2006 Philadelphia Annual Meeting (22–25 October 2006)

Paper No. 4
Presentation Time: 2:20 PM


SKINNER, H. Catherine W., Geology and Geophysics, Orthopaedics and Rehabilitation, Yale University, Bos 208109, New Haven, CT 06520-8109, catherine.skinner@Yale.edu

Geology, perceived as the study of rocks, their origins, attributes, distribution and recorders of the history of life, has broadened. Atmospheric, hydrologic, soil and biological scientists in addition to geochemists/geophysicists today actively research the continuum between the environment and all life forms from microbes to humans.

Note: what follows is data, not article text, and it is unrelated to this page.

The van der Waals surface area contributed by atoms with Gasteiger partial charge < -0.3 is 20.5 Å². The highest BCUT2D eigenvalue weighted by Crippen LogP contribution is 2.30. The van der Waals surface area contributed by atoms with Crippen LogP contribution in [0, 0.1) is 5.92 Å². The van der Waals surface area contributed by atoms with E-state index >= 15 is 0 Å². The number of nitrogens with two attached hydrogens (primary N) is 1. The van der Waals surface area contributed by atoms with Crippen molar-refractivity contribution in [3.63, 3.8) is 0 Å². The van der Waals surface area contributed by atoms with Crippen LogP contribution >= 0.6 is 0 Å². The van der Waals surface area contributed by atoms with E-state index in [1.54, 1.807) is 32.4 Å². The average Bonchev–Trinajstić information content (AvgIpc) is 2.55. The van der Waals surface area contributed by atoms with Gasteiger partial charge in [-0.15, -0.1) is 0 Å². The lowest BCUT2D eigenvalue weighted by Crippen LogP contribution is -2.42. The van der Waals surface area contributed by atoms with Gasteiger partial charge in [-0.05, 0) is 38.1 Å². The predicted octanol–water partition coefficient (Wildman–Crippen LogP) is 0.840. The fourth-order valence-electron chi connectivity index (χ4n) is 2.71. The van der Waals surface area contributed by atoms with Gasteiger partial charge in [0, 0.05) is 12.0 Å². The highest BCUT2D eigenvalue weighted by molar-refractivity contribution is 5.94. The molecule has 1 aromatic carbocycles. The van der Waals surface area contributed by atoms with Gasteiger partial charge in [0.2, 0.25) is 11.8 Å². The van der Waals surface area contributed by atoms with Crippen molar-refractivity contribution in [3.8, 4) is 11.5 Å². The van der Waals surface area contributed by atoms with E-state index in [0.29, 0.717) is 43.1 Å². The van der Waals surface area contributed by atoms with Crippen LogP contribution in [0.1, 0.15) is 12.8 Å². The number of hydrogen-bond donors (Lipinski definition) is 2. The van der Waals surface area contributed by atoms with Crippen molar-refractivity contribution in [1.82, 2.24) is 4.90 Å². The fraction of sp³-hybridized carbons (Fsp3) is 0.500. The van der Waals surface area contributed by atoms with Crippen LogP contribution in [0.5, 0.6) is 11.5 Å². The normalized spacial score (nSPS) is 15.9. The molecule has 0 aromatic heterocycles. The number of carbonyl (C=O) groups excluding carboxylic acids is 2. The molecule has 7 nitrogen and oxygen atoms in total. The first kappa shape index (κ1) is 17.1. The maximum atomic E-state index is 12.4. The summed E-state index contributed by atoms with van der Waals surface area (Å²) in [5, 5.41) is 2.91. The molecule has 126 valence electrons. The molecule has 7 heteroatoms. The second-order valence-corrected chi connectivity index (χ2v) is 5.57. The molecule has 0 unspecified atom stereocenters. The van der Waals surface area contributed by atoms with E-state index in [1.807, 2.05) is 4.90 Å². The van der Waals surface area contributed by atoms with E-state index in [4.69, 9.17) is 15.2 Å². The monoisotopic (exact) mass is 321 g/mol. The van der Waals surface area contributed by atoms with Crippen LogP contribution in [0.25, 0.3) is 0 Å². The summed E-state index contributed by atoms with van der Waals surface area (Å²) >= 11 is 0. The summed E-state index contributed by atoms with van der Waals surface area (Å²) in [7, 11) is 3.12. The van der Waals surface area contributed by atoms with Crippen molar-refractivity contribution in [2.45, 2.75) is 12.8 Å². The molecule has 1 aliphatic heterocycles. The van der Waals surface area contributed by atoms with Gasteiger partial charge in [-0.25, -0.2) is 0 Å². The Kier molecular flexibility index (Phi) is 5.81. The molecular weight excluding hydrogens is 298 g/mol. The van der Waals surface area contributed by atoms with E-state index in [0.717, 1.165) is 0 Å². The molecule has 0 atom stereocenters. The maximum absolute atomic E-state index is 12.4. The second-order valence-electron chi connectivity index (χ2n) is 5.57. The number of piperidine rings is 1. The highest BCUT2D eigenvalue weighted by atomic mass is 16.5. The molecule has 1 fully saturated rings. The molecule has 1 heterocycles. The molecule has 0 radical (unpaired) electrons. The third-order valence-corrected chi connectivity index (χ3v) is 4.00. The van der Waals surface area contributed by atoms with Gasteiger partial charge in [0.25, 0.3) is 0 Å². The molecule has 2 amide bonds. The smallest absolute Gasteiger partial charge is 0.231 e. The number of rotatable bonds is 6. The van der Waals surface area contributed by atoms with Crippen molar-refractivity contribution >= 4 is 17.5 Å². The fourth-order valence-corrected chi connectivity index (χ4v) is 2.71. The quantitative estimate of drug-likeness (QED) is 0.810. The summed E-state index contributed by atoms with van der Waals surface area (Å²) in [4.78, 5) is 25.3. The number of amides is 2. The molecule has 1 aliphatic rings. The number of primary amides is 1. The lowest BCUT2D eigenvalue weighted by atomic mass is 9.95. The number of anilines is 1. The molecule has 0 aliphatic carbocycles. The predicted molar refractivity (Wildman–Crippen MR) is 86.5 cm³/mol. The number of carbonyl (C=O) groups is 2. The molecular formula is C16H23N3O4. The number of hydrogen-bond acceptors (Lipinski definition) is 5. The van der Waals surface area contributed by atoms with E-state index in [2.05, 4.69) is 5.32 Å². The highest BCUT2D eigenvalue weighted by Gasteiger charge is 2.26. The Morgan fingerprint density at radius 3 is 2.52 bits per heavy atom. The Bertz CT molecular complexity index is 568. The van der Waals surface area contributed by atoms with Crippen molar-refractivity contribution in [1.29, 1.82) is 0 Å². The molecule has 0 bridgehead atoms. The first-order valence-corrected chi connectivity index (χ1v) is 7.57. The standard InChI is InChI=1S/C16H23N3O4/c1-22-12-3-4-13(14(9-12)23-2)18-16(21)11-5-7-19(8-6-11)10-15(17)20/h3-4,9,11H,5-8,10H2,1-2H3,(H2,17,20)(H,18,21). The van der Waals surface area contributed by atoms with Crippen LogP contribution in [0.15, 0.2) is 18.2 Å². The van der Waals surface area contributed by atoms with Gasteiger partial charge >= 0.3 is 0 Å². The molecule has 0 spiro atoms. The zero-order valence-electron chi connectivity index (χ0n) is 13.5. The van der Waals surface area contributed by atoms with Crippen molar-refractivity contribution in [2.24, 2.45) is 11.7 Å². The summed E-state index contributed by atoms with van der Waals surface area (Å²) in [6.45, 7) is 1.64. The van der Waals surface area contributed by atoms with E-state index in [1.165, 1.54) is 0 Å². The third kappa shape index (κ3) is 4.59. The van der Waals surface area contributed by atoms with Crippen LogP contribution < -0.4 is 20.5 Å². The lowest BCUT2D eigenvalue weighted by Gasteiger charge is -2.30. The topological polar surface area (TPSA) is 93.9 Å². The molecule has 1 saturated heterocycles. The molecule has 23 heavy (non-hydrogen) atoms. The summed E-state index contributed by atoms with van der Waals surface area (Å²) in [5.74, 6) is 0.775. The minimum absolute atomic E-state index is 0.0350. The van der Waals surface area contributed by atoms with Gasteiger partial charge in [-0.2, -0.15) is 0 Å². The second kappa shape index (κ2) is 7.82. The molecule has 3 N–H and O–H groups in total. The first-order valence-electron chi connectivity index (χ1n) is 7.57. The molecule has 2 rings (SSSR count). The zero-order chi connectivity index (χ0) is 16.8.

Multidisciplinary efforts combining the data on earth materials and processes with epidemiologic data from medical/dental and public health sources use GIS in attempts to relate cause and effect. Models to evaluate risks in exposed populations rely on accurate geo- and bio-sampling, especially the spatial distributions, nontrivial and expensive undertakings for any site or hazard. To understand the salient factors leading to disease prevention, global communication of collaborative integrated research data will be required, the ultimate goal of geomedicine.